• Build and nurture a real power network of mentors, champions, peers – two way relationships – with people who truly care about you and vice versa.

I believe that empathy can be stewarded in our organizations and awakened in individuals.  Do you?  In my experience, it works best when led from the top.  Sometimes entrepreneurs inside – intrapraneurs – manage to steward empathy too.  Boards can make or break empathetic culture because of the influence they wield over CEOs – how they act and who holds the seat.  Maybe you are an empathetic leader succeeding with innovation.  Maybe your organization is a beacon.  If so, we need to hear from you, the sooner the better.  What is your story?


Acknowledgement:  I would like to thank the many clients, colleagues, friends, and family who provided feedback, inspiration, and encouragement for this piece, especially Eva Basilion, Board Member of the Hanna Perkins Center for Child Development ( )and Sharon Sobol Jordan, CEO of the Centers for Families and Children (@SobolJordan, ).  Thanks also to Whitney Johnson (@JohnsonWhitney, ) for graciously sharing her platform with me, as she has done with so many others.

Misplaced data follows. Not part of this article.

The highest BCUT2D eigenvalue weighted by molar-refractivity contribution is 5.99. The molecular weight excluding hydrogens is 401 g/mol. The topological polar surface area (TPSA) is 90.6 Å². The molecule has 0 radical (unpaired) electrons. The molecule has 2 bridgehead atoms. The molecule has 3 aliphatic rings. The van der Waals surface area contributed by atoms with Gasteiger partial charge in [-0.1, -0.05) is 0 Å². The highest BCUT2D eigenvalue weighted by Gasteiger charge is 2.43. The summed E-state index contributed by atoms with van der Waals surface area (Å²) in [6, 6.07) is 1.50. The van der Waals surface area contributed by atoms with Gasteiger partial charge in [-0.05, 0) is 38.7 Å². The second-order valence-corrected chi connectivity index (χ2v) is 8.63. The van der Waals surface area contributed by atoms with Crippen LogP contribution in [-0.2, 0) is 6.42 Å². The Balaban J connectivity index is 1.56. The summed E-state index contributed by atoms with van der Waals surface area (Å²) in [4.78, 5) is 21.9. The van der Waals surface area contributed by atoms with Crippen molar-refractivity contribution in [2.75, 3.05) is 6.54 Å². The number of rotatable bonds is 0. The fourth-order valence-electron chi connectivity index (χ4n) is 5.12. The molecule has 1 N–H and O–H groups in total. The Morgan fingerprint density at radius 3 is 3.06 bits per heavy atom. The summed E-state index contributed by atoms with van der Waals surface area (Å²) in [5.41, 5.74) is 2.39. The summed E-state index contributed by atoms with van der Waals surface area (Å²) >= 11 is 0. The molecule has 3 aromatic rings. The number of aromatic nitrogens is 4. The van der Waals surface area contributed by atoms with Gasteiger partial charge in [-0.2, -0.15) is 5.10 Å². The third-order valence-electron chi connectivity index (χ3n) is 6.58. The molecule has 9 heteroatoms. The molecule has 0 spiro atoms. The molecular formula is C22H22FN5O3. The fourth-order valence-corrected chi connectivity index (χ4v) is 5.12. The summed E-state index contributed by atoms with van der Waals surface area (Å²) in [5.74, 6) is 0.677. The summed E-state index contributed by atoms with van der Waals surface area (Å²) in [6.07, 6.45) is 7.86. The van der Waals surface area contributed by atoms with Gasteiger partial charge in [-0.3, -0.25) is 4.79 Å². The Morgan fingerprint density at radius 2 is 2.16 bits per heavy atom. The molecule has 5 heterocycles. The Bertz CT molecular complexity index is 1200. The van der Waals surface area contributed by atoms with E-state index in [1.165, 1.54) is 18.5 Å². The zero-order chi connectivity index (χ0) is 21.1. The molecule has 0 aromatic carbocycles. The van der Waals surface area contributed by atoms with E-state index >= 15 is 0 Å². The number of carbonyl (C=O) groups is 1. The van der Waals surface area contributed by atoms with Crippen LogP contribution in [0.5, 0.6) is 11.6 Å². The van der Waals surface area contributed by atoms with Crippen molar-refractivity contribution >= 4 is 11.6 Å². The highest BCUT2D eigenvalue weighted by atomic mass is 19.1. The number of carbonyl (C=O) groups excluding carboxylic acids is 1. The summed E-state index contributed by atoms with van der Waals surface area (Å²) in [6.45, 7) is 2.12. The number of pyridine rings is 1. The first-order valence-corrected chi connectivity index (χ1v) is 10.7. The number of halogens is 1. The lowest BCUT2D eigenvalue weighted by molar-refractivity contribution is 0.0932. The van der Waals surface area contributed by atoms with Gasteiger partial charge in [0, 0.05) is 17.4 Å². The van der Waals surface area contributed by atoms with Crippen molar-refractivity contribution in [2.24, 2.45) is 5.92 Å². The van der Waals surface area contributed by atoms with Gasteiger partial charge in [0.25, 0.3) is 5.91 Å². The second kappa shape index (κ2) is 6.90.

1 Kauffman Foundation, High Growth Firms and the Future of the
American Economy
, March 2010

2 Christensen and Raynor, The Innovator’s Solution, 2003

3 Baghai, Coley, and White; McKinsey & Co, The Alchemy of Growth; 2000

4 Catalyst, May 2012

5 The Science of Evil: on Empathy and the Origins of Cruelty, Simon Baron-Cohen, Basic Books/Perseus Book Group, 2011.

6 Joseph Stiglitz, The Price of Inequality:  How Today’s Divided Society Endangers our Future, W. W. Norton & Co.; June 4, 2012

7 “Inside the hyper engineered, savagely marketed, addiction-creating battle for American ‘stomach share’”, by Michael Moss, New York Times Magazine.

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An Antidote to Our Empathy Deficit Disorder


An Antidote to Our Empathy Deficit Disorder